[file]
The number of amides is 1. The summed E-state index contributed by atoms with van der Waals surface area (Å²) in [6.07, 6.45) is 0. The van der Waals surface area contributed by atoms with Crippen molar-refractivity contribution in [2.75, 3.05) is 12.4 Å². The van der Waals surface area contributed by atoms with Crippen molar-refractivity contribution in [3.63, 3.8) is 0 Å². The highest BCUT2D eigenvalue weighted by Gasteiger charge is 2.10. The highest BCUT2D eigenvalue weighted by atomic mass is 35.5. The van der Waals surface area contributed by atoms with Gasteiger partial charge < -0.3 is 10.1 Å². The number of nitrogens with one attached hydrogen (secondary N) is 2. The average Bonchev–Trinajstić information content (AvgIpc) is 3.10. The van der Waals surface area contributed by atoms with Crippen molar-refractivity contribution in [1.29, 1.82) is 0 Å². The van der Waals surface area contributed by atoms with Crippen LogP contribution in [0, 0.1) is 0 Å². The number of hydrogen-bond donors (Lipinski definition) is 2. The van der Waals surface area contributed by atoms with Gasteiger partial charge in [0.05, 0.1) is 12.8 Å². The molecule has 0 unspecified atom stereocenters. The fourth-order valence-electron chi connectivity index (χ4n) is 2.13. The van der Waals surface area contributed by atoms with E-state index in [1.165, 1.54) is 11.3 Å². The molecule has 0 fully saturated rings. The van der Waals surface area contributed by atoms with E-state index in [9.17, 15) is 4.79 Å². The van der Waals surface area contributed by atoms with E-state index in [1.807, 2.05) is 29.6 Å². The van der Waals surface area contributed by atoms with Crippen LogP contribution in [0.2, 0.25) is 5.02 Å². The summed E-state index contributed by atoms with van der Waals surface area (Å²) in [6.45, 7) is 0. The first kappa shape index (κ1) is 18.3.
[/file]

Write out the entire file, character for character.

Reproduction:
The number of amides is 1. The summed E-state index contributed by atoms with van der Waals surface area (Å²) in [6.07, 6.45) is 0. The van der Waals surface area contributed by atoms with Crippen molar-refractivity contribution in [2.75, 3.05) is 12.4 Å². The van der Waals surface area contributed by atoms with Crippen molar-refractivity contribution in [3.63, 3.8) is 0 Å². The highest BCUT2D eigenvalue weighted by Gasteiger charge is 2.10. The highest BCUT2D eigenvalue weighted by atomic mass is 35.5. The van der Waals surface area contributed by atoms with Gasteiger partial charge < -0.3 is 10.1 Å². The number of nitrogens with one attached hydrogen (secondary N) is 2. The average Bonchev–Trinajstić information content (AvgIpc) is 3.10. The van der Waals surface area contributed by atoms with Crippen molar-refractivity contribution in [1.29, 1.82) is 0 Å². The van der Waals surface area contributed by atoms with Crippen LogP contribution in [0, 0.1) is 0 Å². The number of hydrogen-bond donors (Lipinski definition) is 2. The van der Waals surface area contributed by atoms with Gasteiger partial charge in [0.05, 0.1) is 12.8 Å². The molecule has 0 unspecified atom stereocenters. The fourth-order valence-electron chi connectivity index (χ4n) is 2.13. The van der Waals surface area contributed by atoms with E-state index in [1.165, 1.54) is 11.3 Å². The molecule has 0 fully saturated rings. The van der Waals surface area contributed by atoms with E-state index in [9.17, 15) is 4.79 Å². The van der Waals surface area contributed by atoms with E-state index in [1.807, 2.05) is 29.6 Å². The van der Waals surface area contributed by atoms with Crippen LogP contribution in [0.2, 0.25) is 5.02 Å². The summed E-state index contributed by atoms with van der Waals surface area (Å²) in [6.45, 7) is 0. The first kappa shape index (κ1) is 18.3.